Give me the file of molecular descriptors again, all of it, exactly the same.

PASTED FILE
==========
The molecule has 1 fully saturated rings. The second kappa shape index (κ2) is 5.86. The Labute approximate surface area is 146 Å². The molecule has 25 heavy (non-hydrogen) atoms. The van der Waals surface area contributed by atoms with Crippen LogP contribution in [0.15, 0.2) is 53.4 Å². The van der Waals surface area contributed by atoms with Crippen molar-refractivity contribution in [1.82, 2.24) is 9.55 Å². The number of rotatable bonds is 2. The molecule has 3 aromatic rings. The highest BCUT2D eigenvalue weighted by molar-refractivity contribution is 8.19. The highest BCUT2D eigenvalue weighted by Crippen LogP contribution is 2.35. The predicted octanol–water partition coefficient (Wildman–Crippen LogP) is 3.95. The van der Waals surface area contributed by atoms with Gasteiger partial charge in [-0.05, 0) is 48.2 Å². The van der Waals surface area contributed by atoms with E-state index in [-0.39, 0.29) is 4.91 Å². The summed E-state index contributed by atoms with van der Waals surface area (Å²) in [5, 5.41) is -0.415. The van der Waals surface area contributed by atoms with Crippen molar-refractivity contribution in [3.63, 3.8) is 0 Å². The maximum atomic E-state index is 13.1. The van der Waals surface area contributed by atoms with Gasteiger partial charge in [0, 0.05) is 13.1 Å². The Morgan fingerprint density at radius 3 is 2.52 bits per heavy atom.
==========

The molecule has 1 fully saturated rings. The second kappa shape index (κ2) is 5.86. The Labute approximate surface area is 146 Å². The molecule has 25 heavy (non-hydrogen) atoms. The van der Waals surface area contributed by atoms with Crippen LogP contribution in [0.15, 0.2) is 53.4 Å². The van der Waals surface area contributed by atoms with Crippen molar-refractivity contribution in [1.82, 2.24) is 9.55 Å². The number of rotatable bonds is 2. The molecule has 3 aromatic rings. The highest BCUT2D eigenvalue weighted by molar-refractivity contribution is 8.19. The highest BCUT2D eigenvalue weighted by Crippen LogP contribution is 2.35. The predicted octanol–water partition coefficient (Wildman–Crippen LogP) is 3.95. The van der Waals surface area contributed by atoms with Gasteiger partial charge in [-0.05, 0) is 48.2 Å². The van der Waals surface area contributed by atoms with E-state index in [-0.39, 0.29) is 4.91 Å². The summed E-state index contributed by atoms with van der Waals surface area (Å²) in [5, 5.41) is -0.415. The van der Waals surface area contributed by atoms with Crippen molar-refractivity contribution in [3.63, 3.8) is 0 Å². The maximum atomic E-state index is 13.1. The van der Waals surface area contributed by atoms with Gasteiger partial charge in [0, 0.05) is 13.1 Å². The Morgan fingerprint density at radius 3 is 2.52 bits per heavy atom.